Le Petit Mouton 2014

Growing positive sentiment in respect of the quality of the last decade’s vintages has given those years a recent helping hand. This is the cheapest vintage in the market at £375, and a 40% discount to its possible qualitative equal – 2006. Different too. The success of Merlot on gravel relegated a big slug of Cabernet to the second wine, so atypically cabernet-dominated and correspondingly serious.

Mouton Rothschild 2014

Outstanding in a vintage in which Pauillac starred. There’s a breezy balance whilst its Merlot genes and dash of Cabernet Franc complete a raspberry-driven, fresh, complex palate with plenty of fine-grained tannins. They got the price right as the charts show.

Lynch Bages 2014

Poised, with classic Pauillac character; loaded with griottes fruit and flowing Saville Row lines. It was priced to within a hairs-breadth of 2011 and 2012 current market value but the value difference over 2008 and 2006 must have convinced loyal buyers to part with their money early as merchants reported healthy demand.

Lafite 2014

We didn’t think Lafite was the most immediately impressive First Growth in 2014. In fact it seemed to be the most obdurate. Yet the critics lapped it up, and we’re more than happy to defer to their better judgement. In the meantime one thing is very, very obvious looking at the price per points analysis. It’s priced as a come-on to consumers to open their pocket books and buy early.


Anything can be borrowed but it must be returned afterwards.

A couple of worrying features of the 2014 campaign have emerged.

The first is linkage. Back in 2010 Bordeaux chose to tie certain wines with others. The most interesting example was a pack of Rieussec linked to a pack of Carruades. Interesting because of the distorting factor it had on the market for Rieussec. Back then, merchants simply added a couple of hundred pounds to the price of their Carruades allocation before dumping Rieussec onto Livex and selling through at £210-£220 per 12; roughly half the retail release price offered to consumers. To this day those Livex members who jumped in and hoovered up stock are sitting on the best returns that the 2010 vintage had to offer. Not great for the consumer who bought Carruades but a creative market response to price manipulation.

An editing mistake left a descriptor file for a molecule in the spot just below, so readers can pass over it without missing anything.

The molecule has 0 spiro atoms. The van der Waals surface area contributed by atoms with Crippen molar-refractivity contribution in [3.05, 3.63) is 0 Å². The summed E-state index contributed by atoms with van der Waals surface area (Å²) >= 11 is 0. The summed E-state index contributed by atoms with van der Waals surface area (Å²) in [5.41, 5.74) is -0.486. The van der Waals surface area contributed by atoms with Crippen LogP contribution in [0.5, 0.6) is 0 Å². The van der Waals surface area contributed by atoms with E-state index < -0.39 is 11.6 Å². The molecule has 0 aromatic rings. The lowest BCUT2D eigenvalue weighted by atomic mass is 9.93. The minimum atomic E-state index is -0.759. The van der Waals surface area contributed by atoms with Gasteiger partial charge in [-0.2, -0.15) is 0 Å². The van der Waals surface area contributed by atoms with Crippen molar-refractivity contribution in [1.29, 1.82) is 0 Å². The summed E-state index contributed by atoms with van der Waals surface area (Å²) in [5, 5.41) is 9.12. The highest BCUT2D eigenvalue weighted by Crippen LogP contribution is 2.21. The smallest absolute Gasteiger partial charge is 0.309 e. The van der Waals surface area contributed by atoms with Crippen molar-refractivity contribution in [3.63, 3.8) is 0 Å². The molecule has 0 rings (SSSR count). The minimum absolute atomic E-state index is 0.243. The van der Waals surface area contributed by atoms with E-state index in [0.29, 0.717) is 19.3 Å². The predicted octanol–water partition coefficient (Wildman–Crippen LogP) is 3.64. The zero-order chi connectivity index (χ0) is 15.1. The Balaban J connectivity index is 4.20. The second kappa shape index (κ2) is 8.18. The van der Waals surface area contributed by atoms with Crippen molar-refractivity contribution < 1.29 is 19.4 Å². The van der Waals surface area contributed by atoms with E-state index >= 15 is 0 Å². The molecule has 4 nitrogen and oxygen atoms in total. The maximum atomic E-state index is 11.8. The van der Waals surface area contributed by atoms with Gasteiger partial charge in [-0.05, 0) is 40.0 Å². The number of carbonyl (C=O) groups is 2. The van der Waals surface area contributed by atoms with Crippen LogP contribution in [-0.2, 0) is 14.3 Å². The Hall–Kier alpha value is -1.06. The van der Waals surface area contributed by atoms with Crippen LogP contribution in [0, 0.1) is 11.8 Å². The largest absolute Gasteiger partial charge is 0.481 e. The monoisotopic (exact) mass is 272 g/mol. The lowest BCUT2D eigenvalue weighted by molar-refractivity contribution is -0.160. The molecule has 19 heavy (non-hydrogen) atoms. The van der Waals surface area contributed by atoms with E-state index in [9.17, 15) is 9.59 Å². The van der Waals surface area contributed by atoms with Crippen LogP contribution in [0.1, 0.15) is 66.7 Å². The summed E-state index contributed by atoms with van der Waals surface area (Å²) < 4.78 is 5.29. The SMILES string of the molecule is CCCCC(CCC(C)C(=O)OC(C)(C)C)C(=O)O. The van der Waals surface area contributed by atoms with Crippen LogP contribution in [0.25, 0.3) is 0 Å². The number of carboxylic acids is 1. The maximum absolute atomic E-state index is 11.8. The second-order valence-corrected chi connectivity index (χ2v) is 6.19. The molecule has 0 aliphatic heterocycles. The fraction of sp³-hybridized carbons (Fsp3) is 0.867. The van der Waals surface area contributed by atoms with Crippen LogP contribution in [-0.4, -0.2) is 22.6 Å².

Linkage is seemingly back, with Rieussec once again tied to Carruades, according to one or two merchants we talked to. Who’s doing the tying is a question to which I have no answer, and this time the merchants can’t just transfer pricing from one wine (relatively difficult to sell at first release) to another (for which there was unquenchable demand back in 2010).

The second feature is limited quantities released by some Châteaux. Who’d have thought the Bordelais would have de facto discouraged early purchases in 2014 – maybe they don’t believe in the en primeur system after all? Like a boyfriend who isn’t in love anymore, but is too insecure to let his partner go.

Calon-Ségur is a wine I thought showed delightfully in 2014. The vibe among négociants in Bordeaux was positive, lending emotional support to the wine even before release.

Recently acquired by Suravenir Assurance, an insurance company for whom no doubt a higher average release price per bottle will help to sûr-value their estate on a forward-looking basis, chose to release up but at a realistic price point for the fine quality. But then the real game plan became apparent. There was no wine: merchants who had assumed they were in line for a reasonable allocation (and had promised private clients allocations on that basis) found that they were empty handed. Merchants were left scurrying around for whatever they could pick up. Consumers were left feeling that however big Calon’s heart, maybe it was losing its soul.